sunflower_sue 10 years, 11 months ago

Ms_C, no, we do not get paid for our goodies. The grocery stores used to pay (don't know if they still do) 10 cents for every canvas bag you brought in instead of using a plastic one. Other than that, we have a recycle place in town that will pay for scrap metal and aluminum cans. I don't know of anything else. Maybe someone else does???

pelliott 10 years, 11 months ago

YES YES, curbside collection of paper/cardboards and metals makes immediate sense. I would not add plastics, glass or food material until the markets and methods are more accessible locally. Paper is very recyclable, the markets are there and growing, depending on what you include determines which markets you want to send it to. It will take one day a week, or four days a month. It is about time, this town has been begging every comission for 15 years to consider curbside collection of paper/cardboards. Every home in this town has paper and cardboard, stores well, even once a month pickup would help a lot of us trudging to drop offs and many of the people who don't drive anymore or don't have very much. PLEASE give us curbside collection of Paper/cardboards.

Flap Doodle 10 years, 11 months ago

Could we recycle the feral swine into sausages?

KsTwister 10 years, 11 months ago

Tried the curbside, we didn't like it, unsightly clutter sitting on the street waiting....and waiting....and waiting. Then the broken glass. We need more centers across the city to drop it off though, I'm kind of discouraged with driving to Wal-mart to drop off the stuff(cause they take most anything) then backtrack catch the other stops on the list I get handed. Now I have to remember to take our "special" grocery bags cause the plastic ones(a petroleum product) are off limits.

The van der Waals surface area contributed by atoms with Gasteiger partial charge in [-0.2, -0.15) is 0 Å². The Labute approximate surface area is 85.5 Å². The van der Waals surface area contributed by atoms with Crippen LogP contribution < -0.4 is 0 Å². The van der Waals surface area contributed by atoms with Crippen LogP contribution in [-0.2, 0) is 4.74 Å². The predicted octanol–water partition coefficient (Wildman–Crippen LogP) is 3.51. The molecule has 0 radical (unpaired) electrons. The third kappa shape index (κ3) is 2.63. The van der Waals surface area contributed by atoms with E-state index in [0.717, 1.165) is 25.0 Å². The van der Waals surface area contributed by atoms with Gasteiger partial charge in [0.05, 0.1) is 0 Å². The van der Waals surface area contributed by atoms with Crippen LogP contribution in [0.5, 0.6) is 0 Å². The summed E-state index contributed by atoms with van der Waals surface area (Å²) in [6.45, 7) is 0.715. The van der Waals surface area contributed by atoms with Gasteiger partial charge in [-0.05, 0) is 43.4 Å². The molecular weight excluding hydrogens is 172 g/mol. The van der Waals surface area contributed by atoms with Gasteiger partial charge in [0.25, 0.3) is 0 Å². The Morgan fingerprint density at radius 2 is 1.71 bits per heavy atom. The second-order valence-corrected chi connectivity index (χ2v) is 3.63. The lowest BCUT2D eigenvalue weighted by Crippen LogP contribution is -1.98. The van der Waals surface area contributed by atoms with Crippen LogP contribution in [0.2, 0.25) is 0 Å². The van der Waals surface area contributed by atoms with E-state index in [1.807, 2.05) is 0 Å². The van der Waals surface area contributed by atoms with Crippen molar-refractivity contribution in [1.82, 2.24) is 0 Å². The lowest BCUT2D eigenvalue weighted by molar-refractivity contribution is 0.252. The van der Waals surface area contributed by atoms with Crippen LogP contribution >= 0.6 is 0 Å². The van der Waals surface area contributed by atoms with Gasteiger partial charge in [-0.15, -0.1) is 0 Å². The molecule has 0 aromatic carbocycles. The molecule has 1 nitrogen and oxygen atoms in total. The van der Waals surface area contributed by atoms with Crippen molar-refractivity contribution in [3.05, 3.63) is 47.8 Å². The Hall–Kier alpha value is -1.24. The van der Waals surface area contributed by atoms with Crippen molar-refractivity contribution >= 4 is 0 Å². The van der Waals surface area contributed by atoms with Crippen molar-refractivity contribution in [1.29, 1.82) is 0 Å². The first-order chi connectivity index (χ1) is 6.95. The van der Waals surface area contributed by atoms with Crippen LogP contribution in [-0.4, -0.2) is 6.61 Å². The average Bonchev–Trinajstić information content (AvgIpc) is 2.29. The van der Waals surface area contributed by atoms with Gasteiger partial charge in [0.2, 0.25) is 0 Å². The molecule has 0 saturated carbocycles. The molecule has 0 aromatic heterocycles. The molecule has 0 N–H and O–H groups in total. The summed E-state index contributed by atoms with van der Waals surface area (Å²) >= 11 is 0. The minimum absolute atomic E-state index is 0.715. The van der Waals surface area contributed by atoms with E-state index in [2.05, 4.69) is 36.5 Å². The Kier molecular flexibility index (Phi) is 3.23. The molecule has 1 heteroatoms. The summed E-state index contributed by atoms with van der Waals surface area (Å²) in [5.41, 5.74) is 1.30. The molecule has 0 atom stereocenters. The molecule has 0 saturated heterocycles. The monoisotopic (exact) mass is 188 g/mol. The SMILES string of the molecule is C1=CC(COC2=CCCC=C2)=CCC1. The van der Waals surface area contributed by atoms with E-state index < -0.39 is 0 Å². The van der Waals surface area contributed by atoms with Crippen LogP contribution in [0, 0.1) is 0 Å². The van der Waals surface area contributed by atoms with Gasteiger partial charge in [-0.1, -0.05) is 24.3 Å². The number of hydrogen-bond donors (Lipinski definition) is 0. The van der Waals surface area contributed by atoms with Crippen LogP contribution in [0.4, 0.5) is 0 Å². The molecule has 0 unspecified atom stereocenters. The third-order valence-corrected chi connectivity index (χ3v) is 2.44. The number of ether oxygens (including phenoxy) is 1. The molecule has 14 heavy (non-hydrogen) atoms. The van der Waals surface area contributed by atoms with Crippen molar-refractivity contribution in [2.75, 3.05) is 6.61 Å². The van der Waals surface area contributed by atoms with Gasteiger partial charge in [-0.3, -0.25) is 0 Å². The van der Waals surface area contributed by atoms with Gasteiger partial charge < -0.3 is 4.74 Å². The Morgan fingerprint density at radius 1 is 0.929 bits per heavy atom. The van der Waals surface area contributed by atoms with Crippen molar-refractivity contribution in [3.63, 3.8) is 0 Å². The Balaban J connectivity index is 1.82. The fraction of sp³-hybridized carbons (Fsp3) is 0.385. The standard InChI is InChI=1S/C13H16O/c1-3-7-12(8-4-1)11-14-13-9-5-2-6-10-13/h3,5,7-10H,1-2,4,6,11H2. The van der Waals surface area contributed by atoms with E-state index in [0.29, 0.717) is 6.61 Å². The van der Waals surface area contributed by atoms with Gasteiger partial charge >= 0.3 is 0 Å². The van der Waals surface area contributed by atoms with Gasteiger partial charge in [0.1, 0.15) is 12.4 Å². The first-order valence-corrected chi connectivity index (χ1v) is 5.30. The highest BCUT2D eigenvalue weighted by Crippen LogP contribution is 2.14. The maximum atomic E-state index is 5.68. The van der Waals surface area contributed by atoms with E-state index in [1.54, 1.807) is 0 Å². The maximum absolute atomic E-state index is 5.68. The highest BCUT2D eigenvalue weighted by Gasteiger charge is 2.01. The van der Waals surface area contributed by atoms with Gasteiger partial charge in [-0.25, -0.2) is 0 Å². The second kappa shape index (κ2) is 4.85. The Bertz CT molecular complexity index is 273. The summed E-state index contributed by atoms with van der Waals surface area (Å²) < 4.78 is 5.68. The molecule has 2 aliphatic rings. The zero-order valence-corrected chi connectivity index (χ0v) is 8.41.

peppermint 10 years, 11 months ago


Where I lived a few years ago, recycling was a profitable business. You'd take a trunkload of stuff down there and you'd maybe get about $3 which you could accept or choose to donate it to one of the charities on their list. It wasn't much. My point is, this was a town of 50,000, and there were TWO such recycling centers for profit, and recycling was not even half as popular there as it is here. They were in business the whole time I lived there - over a decade.

Some materials aren't cost-effective to recycle at different times. The markets fluctuate. Sometimes they would take glass but not pay for it. Sometimes they would refuse to take glass. Sometimes they would pay a bonus for aluminum.

I don't know much about the recycling business, just that it IS a BUSINESS in some places. Not a charity.

peppermint 10 years, 11 months ago

Nobody is so busy that they cannot separate their trash. They may not want to and that is their right. Let's be honest.

People who do recycle work out their own techniques to save time and space. I'm sure anyone can do this.

My recycling takes 10 minutes to sort it every 6 weeks or so, and 10 minutes to drop it off if I'm going to be on South Iowa anyway. Other than that it doesn't take any extra time at all.

paladin 10 years, 11 months ago